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SIGNpost 00832

*SAFE INJECTION GLOBAL NETWORK* SIGNPOST

Post00832 Note + WHO MDVP + IDU + Outbreak News 09 December 2015

CONTENTS
0. Moderators Note
1. Download the WHO Multi-Dose Vial Policy (MDVP) Revision 2014 Handling
of Multi-Dose Vaccine Vials after Opening
2. Abstract: Surveillance of adverse events following immunisation in
Australia annual report, 2013
3. Abstract: Hepatitis-B Infections among the Injection Drug Abusers: An
Emerging Risk in Public Health, Bangladesh
4. Abstract: Patterns of substance use and correlates of lifetime and
active injection drug use among women in Malaysia
5. Abstract: Potential cost-effectiveness of supervised injection
facilities in Toronto and Ottawa, Canada
6. Abstract: The promise and pitfalls of long-acting injectable agents for
HIV prevention
7. Abstract: Evaluation of the potential for virus dispersal during hand
drying: a comparison of three methods
8. News
– Singapore: Gaps found in response to SGH Hep C cluster: Review committee
– Singapore: SGH Hepatitis C cluster: Police rule out foul play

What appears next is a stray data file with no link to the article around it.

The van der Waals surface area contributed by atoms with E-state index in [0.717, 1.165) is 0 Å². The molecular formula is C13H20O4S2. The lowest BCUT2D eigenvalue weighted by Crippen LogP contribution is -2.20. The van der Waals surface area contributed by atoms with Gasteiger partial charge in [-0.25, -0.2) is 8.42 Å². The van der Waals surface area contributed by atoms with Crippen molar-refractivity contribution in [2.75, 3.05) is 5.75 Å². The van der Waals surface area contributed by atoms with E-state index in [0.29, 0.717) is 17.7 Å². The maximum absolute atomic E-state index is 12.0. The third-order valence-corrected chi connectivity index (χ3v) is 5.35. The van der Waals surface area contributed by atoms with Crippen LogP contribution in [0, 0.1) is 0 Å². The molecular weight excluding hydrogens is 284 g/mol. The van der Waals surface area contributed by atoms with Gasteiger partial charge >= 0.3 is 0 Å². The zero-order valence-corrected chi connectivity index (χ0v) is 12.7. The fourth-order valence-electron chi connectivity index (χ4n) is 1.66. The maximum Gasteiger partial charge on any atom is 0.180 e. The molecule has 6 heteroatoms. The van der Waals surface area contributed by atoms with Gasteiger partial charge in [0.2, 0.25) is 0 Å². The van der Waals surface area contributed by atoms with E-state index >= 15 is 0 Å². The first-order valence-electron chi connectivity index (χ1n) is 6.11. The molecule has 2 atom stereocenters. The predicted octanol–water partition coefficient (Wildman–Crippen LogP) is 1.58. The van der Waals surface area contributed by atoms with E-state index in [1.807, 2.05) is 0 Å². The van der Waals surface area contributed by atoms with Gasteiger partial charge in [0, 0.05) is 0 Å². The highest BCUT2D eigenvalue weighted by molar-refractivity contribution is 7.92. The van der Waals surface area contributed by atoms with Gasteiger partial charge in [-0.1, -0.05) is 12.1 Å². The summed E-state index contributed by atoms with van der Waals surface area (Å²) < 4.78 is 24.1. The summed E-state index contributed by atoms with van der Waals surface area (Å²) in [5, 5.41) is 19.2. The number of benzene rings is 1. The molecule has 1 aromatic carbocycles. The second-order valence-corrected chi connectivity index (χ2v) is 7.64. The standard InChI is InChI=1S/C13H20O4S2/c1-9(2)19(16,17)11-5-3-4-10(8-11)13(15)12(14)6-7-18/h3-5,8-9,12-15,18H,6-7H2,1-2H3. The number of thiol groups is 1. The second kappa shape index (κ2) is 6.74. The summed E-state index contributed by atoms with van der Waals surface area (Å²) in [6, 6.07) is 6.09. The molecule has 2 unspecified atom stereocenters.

– New Zealand: Needles found in recycling in New Plymouth
– Cambodia: Unlicensed Cambodian doctor gets 25 years in prison for
spreading HIV with dirty needles
– Korea: Clinic operation suspended for mass infection

The web edition of SIGNpost is online at:
http://signpostonline.info/archives/1953

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__________________________________________________________________
________________________________*_________________________________

0. Moderators Note
__________________________________________________________________

The last edition of SIGNpost for 2015 will be posted next week on
Wednesday 16 December.

If you have any urgent notices or announcements for SIGNposting please let
me know.